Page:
Larner Students Lead Advocacy for Protection in Admissions for Activism Legal History

August 3, 2020 by Erin Post

Medical students at the Larner College of Medicine led a national movement in June to appeal to key national medical education organizations to advocate for a change in assessing a record of arrest stemming from social justice-related protesting. Larner students built a coalition of eight national student organizations, and crafted a letter signed by thousands of student supporters that was sent to the members of the Association of American Medical Colleges, Accreditation Council for Graduate Medical Education, and American Association of Colleges of Osteopathic Medicine.

Larner medical students join UVM health workers at a "WhiteCoatsForBlackLives vigil outside the College of Medicine on June 5. (Photo: Ryan Mercer)

Medical students at the Larner College of Medicine led a national movement in June to appeal to key national medical education organizations to advocate for a change in assessing a record of arrest stemming from social justice-related protesting.

This issue gained in visibility this spring with the increased focus on the Black Lives Matter movement. Protesters asserting their right to free speech and advocacy run the risk of arrest, and such an arrest in the past could cloud a person’s application to medical school and residency programs. Larner students built a coalition of eight national student organizations, and crafted a letter signed by thousands of student supporters that was sent to the members of the Association of American Medical Colleges (AAMC), Accreditation Council for Graduate Medical Education, and American Association of Colleges of Osteopathic Medicine (AACOM). On July 7, both the AAMC and AACOM released statements in support of the students’ request. The AAMC’s statement encouraged “selection committees in undergraduate and graduate medical education to conduct a holistic review of applicants and consider each individual in the context of their attributes and lived experiences and the institution’s mission.”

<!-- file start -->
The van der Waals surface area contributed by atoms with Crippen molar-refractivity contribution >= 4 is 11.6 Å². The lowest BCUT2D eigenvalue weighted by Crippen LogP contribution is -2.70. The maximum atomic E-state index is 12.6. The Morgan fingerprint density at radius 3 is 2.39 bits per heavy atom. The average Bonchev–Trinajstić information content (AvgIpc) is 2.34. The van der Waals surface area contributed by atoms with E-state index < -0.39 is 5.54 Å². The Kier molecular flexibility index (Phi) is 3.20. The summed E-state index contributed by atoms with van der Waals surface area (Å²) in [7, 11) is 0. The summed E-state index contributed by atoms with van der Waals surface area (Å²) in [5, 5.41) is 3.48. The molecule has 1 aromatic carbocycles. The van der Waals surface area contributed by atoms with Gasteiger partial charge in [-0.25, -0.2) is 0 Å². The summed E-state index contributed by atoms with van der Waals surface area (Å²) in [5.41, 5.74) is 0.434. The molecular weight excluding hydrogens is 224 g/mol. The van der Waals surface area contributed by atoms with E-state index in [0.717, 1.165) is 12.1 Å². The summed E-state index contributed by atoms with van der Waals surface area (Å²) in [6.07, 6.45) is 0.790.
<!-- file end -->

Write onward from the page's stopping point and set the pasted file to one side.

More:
Luke Higgins ’22, Millen Abselab ’23, Mohammed Wali ’23, Emerson Wheeler ’22, and Zeynep Tek ’22 were the coauthors of the letter. The topic, as well as the AAMC guidance, were featured in a July 23 AAMC News article, titled "Medical students use momentum of anti-racism movement to advocate for change."

In a posting on the UVM Larner College of Medicine blog, Higgins wrote: “I am privileged to attend a school that fosters and elevates key discussions, such as a recent discussion around how our college can more effectively recruit persons taking action to seek a more just world.”

Read Luke’s post on the blog.


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